Music Therapy Week 22 – 28 June #MTW2015

Instrumental Role of Music Therapy in Supporting People with Dementia

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This year’s music therapy week has a focus on the instrumental role music therapy has to play in supporting people with dementia and those who care for them. Leading research has shown that music therapy can significantly help to improve and support the mood, alertness and engagement of people with dementia, can reduce the use of medication, as well as helping to manage and reduce agitation, isolation, depression and anxiety, overall supporting a better quality of life (Ridder et al, 2013)

We are celebrating music therapy week with you, with a blog post from Rebecca, our Alzheimer Scotland music therapy intern @mt_rebecca

Catch up with the Alzheimer Scotland Music Therapy Intern

I have now been in post for six months with Alzheimer Scotland and would like to update you on the progress I have been making.  I invite you to listen to my suggested song titles as you read through my blog…

Over the last few months I have been developing my thinking around the practicalities of delivering therapeutic musical activity for people living with dementia. I am in the early stages of developing a document called ‘Music and Me’. This document hopes to do two things:

  1. Promote person centred practice by creating a musical life story for a person living with dementia from childhood through to present day, a profile that can begin at any time for anyone.
  2. Encouraging carers, families, staff, activity organisers and allied health professionals to partnership work and share good practice when engaging people in meaningful musical activity.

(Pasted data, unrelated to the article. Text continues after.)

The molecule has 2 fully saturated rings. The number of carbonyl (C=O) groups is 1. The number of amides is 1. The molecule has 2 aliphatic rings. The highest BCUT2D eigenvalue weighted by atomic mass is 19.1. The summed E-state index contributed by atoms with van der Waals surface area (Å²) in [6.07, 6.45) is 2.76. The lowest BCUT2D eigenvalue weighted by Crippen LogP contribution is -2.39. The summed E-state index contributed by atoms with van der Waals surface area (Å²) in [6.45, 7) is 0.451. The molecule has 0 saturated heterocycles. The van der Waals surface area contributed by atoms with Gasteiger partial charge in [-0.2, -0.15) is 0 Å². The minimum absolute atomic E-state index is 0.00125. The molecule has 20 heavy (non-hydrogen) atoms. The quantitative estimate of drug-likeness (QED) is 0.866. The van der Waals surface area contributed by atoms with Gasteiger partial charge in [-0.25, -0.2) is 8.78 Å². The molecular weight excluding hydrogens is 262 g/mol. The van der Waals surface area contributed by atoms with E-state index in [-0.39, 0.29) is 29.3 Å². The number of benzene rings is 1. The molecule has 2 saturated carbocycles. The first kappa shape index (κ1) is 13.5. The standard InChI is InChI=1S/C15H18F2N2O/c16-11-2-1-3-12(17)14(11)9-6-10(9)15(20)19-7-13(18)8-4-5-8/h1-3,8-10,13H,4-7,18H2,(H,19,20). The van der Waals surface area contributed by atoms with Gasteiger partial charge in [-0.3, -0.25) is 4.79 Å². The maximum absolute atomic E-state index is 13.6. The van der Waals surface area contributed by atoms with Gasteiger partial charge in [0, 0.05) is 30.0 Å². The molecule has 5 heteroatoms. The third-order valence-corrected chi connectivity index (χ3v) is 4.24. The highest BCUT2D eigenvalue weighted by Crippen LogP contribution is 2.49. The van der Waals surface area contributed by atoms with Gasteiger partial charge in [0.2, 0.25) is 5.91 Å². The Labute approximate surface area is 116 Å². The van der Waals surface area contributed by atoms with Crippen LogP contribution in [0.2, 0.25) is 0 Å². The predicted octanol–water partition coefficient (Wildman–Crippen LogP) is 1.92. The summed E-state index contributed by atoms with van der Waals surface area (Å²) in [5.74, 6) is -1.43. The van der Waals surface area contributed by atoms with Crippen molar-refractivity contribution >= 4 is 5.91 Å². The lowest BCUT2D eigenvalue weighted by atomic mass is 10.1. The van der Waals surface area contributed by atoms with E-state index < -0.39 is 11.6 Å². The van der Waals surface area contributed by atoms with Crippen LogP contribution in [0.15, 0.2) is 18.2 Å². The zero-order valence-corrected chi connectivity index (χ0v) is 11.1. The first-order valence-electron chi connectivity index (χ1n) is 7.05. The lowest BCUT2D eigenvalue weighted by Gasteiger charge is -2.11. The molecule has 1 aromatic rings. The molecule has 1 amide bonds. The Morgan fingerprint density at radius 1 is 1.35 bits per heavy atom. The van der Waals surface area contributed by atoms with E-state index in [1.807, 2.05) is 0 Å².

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I am about to pilot the idea and work in partnership with a music therapy student from Queen Margaret University in the autumn to see if the theory and aspirations of Music and Me can work in practice.

“I get by with a little help from my friends”, The Beatles

Sharing my learning and my role as a music therapy intern is a large part of my day to day work.  In September 2015, Dr Philippa Derrington  @PLDerrington, Queen Margaret University and I will be presenting at the ‘Music Therapy and Dementia Conference’, Anglia Ruskin University, Cambridge. The title of our paper is ‘Approaching dementia care together’, this will bring focus on the strategic alliance Alzheimer Scotland have formed with Queen Margaret University, and the progress of music therapy within Alzheimer Scotland.  I am looking forward to sharing all the work I have been developing.

“Listen (Dream girls)”, Beyoncé 

Sometimes it’s good to stop, blether and listen! Who knows what we might learn…

Across Scotland AHP’s have been engaging the public in “tea and blether” sessions. The blethers took place throughout dementia awareness week, to help promote the public and professionals to talk about dementia.